The decades-long ban on cellphones is to be lifted in New York City schools in two months, Mayor Bill de Blasio announced Wednesday. Though alleviating inequity between schools that have and those that have not strictly enforced the ban, the planned change raises concerns over discipline and safety.
The new policy in the city will be that students can have the phones, and other gadgets, but must keep them hidden or stored in a designated location.
Schools can allow students to use cellphones during lunch breaks and in designated areas. They may also be used in instruction. School principals will have to discuss individual policies with parents and teachers.
The change will alleviate the disproportionate enforcement of the ban in schools with metal detectors. The ban has already been overlooked in many schools without metal detectors, as long as the phones are kept hidden.
“I know that families and children feel safer when our students have access to cellphones,” Schools Chancellor Carmen Fariña stated in a press release.
“[I]t’s simply not fair that members of school communities without metal detectors are more likely to have that sense of comfort than other families and students.”
But “what makes people feel safer may not actually help them be safer,” states Kenneth Trump, school safety expert, on his website.
Unsafe Phone Calls
During the 2001 Santana High School shooting in California, for example, children calling and texting their parents overloaded the cell network preventing law enforcement from using it to coordinate.
Also, parents flocking to the area in response to calls may complicate evacuation and delay first respondents, Trump warned.
And the information the children are sending out may be problematic as well.
“They’re very often well intended, but they’re spreading rumors and misinformation and they’re distracted from paying attention to the directions of adults that could save their lives,” said Trump, president of the National School Safety and Security Services, a Cleveland-based school security consulting firm.
Tools of Wrong
Cellphones bring to schools a number of potential troubles. In addition to security concerns, students have been reported to use them to cheat, cyberbully, organize gangs and drug deals, take inappropriate photos and videos, send bomb threats, and distract themselves during classes.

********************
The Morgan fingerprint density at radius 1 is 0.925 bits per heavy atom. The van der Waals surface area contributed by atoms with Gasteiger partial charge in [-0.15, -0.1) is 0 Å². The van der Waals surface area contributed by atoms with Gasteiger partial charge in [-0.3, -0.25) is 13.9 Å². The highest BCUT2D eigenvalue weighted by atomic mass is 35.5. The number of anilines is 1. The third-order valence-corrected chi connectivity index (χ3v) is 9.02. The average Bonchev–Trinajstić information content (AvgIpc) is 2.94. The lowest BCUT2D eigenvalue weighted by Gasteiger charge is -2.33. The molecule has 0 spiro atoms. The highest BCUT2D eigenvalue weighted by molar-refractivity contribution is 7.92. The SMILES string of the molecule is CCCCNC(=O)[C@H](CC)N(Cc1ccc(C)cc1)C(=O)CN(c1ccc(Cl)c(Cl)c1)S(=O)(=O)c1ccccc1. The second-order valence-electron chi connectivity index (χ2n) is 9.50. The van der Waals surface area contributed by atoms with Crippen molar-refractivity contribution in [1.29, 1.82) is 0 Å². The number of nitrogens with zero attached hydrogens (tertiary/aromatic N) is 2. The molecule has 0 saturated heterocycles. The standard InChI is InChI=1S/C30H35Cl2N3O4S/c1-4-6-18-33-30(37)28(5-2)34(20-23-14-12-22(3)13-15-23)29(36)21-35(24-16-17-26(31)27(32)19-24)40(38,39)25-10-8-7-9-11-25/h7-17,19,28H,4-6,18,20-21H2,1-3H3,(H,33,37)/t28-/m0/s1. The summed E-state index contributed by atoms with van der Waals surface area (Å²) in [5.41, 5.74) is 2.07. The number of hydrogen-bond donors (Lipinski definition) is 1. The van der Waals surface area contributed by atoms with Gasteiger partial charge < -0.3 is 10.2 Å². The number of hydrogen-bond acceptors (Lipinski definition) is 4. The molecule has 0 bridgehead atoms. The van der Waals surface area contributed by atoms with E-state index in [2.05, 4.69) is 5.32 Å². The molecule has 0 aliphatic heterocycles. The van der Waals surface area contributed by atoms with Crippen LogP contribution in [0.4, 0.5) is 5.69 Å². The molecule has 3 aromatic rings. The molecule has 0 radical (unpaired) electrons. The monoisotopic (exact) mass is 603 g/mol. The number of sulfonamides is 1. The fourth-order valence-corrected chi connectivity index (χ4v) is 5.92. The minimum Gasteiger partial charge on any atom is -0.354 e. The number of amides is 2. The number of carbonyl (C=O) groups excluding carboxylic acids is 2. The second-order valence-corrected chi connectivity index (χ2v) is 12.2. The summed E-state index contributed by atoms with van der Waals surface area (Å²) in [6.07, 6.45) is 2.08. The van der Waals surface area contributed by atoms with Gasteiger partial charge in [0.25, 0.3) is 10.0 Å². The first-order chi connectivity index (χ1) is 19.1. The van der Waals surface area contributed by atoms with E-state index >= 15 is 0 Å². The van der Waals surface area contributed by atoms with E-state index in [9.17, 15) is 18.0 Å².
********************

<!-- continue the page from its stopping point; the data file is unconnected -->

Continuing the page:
The city school ban on communication and entertainment electronics has been in effect since the late 1980s exactly for such reasons.
Mayor Bloomberg and his Schools Chancellor Joel Klein strengthened the enforcement in 2006, when they started to send portable metal detectors to schools to keep out weapons. It led to the confiscation of hundreds of cell phones.
The move sparked protests and lawsuits by parents, but to no avail. In 2007, the New York Supreme Court dismissed a lawsuit against the ban saying the policy is not unconstitutional, nor unreasonable. Judge Lewis Bart Stone noted a ban on use of cell phones, as opposed to a ban on their possession, may be even harder to enforce.
“[T]his court has regularly observed that a ban on use does not always assure that cellphones do not ring in the courtroom at inappropriate times and cause disturbances,” Stone stated. “However, when they do, the court, unlike a teacher in a classroom, has the benefit of armed court officers to enforce the use ban and to assure the restoration of order.”
Surrendering to Reality
Trump had long been an advocate for banning cell phone possession in schools too. But he started to change his mind with the spread of digital learning.
“Having technology in schools as instructional tools, and believing one can simultaneously eliminate the ability of students to communicate electronically with each other and the outside community, appears to be increasingly unrealistic thinking,” he states on his website.
Indeed, even schools with permanent metal detectors had a hard time enforcing the ban. Students were smuggling in phones under their clothes, in pieces, or even stuck into sandwiches.
Others had to settle for storing their phones for a buck a day in bodegas and trailers nearby offering the service. As metal detectors are often in schools in low-income neighborhoods, such a practice put a financial burden where least needed.
“We have to accept the bigger reality of today,” Trump said in a phone interview. “The horse is out of the barn.”
Trump now recommends allowing phones with clear policies regulating their use as well as explaining to students, parents, and school staff the risks of cell phone use during a crisis.
“Enforcing that is going to … really take some fortitude by the school administrators,” Trump said with a sympathetic laugh.
But he also noted many administrators are trying to strike a balance for cellphone rules and students largely follow the rules and “they appreciate the fact that administrators are being reasonable.”
Also on a positive note, one high school administrator told Trump that allowing digital communication led to an increase in security tips from students, as they were more comfortable voicing their concerns electronically.
The city’s lifting the ban still has to be approved by the Panel for Educational Policy in February. The panel is expected to support the move, since a majority of its members are appointed by the mayor, even though de Blasio has promised to give the panel more independence, and some members have expressed a willingness to voice dissent. If approved, it would come into effect on March 3.